"Rogue Prince: Henry IV, Parts I and II" by Theatre Coup D'Etat at Calvary Baptist Church

When Ten Thousand Things did an all-female production of Shakespeare's Henry IV Part I a few years ago, I wrote "and with a cliffhanger ending suitable for any movie franchise, I found myself wondering, when's Part II?" Well, here it is. Theatre Coup D'Etat brings us both parts of Henry IV, condensed into one play adapted by Gary Briggle, who also plays Falstaff and directs with his wife Wendy Lehr. These two plays combined tell the story of the "rogue prince" Hal, the son of Henry IV, and his journey from a careless young man who spends his time with criminals in pubs, to the soldier and King Henry V. This journey is presented with inventive staging in an intimate space that makes the audience feel as if we're there with them.

Saturday, October 12, 2019

"The Most Happy Fella" by Skylark Opera Theatre at the Historic Mounds Theatre

This fall, Skylark Opera Theatre brings us Frank Loesser's The Most Happy Fella, which is technically a musical, but one with operatic qualities to some of the music. And the fact that some of the songs are in Italian (or mixed English and Italian) also make it feel a little like an opera. It's an unabashedly romantic old-fashioned love story, but not without a few modern tweaks. Skylark's production in St. Paul's Historic Mounds Theatre is charming, intimate, engaging, and gorgeously sung by the 12-person cast.

Friday, October 11, 2019

"The Winter's Tale" by Ten Thousand Things at Open Book

Last night I posted on Instagram: "I know nothing about this play, but there's no one with whom I'd rather experience Shakespeare for the first time than @ttttheater." As it turns out, I have seen The Winter's Tale before, but it was eight and a half years ago and I had no recollection of it. Certain plot points did seem a little familiar, but I thought that was because Shakespeare tends to mix and match a finite selection of elements in his plays. No matter, the sentiment still holds: Ten Thousand Things does Shakespeare like no one else, making it accessible and understandable and relatable, whether you're familiar with the play or it's your first time (or you just have a really bad memory). Their production of The Winter's Tale opens their 2019-2020 season and goes from devastating to delightful in the space of two hours. Artistic Director Marcela Lorca (who took over the reigns from founder Michelle Hensley last year) directs this wonderful nine-person ensemble that combines TTT faves and TTT newbies to form an expert storytelling troupe. This is a story of hope, forgiveness, repentance, and the healing nature of time.

Wednesday, October 9, 2019

A Reading of "Eat, Slay, Leave" by the Playwright Cabal at the Phoenix Theatre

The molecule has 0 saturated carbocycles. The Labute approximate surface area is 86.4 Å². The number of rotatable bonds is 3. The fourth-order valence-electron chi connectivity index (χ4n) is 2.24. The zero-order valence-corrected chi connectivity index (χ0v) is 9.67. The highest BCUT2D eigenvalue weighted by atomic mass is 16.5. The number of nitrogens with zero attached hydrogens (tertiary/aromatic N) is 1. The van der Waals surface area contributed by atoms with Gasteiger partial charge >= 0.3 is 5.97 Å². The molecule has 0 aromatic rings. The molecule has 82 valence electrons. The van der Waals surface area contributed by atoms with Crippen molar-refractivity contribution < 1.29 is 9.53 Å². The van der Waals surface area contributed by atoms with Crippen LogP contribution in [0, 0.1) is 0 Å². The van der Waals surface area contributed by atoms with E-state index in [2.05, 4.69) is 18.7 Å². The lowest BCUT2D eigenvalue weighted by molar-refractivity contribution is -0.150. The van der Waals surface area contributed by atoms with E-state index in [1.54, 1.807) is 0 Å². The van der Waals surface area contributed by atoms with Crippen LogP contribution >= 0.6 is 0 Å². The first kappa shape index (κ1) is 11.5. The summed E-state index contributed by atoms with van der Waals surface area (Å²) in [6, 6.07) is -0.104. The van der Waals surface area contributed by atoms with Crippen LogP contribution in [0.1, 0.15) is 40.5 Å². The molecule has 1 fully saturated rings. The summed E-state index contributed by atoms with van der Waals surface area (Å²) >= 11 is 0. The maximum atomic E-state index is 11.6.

The Playwright Cabal is "an ambitious group of female-identified professional playwrights who promote the development of new scripted plays in the Twin Cities and one another’s success." This fall, they're presenting a series of readings of new works by each the five members (Katherine Glover, Gemma Irish, Alayna Jacqueline, Heather Meyer, and Rachel Teagle). This program, entitled New Leaf, is free to attend, and includes pre- and post-show happy hour as well as a post-show discussion of the work presented. All readings are at the Phoenix Theatre in Uptown, and it's a really great way to see what our local female playwrights are up to.

Monday, October 7, 2019

"Pipeline" at Penumbra Theatre

Penumbra Theatre has produced several works by Dominique Morisseau* (including Detroit '67 and Sunset Baby), and is now bringing us one of her newest plays - Pipeline. They're all really powerful plays about the African American experience, and Pipeline deals with racial inequality in our schools, which is a very real problem here in Minnesota. The title refers to the idea that some schools, with their heavy security and overly strict rules, are preparing students of color not for college or careers or life, but for prison (see also Wyatt Cenac's Problem Areas). The playwright explores these issues through a specific story of one family, one student trying to navigate the world as a young black man, a world that in many ways was set up to fail him. The result is a really powerful and sobering, sometimes funny, and very human 90 minutes of theater. And it goes without saying that Penumbra's production is all-around excellent.

Sunday, October 6, 2019

"The Hollow" by Trademark Theater at the Tek Box

New #TCTheater company Trademark Theater's newest creation The Hollow defies categorization, defies description really. They call it "a concept album, performed live on stage, combined with movement," but that doesn't quite capture it. It's a dreamlike mesmerizing journey of music, dance, emotion. The 75 minutes fly by as you're swept up in this thoughtfully created piece. The music, the dance, the lighting, the costumes, the performances, all beautifully combine in this lovely, unique, and moving work of art.

"The Rocky Horror Show" at Park Square Theatre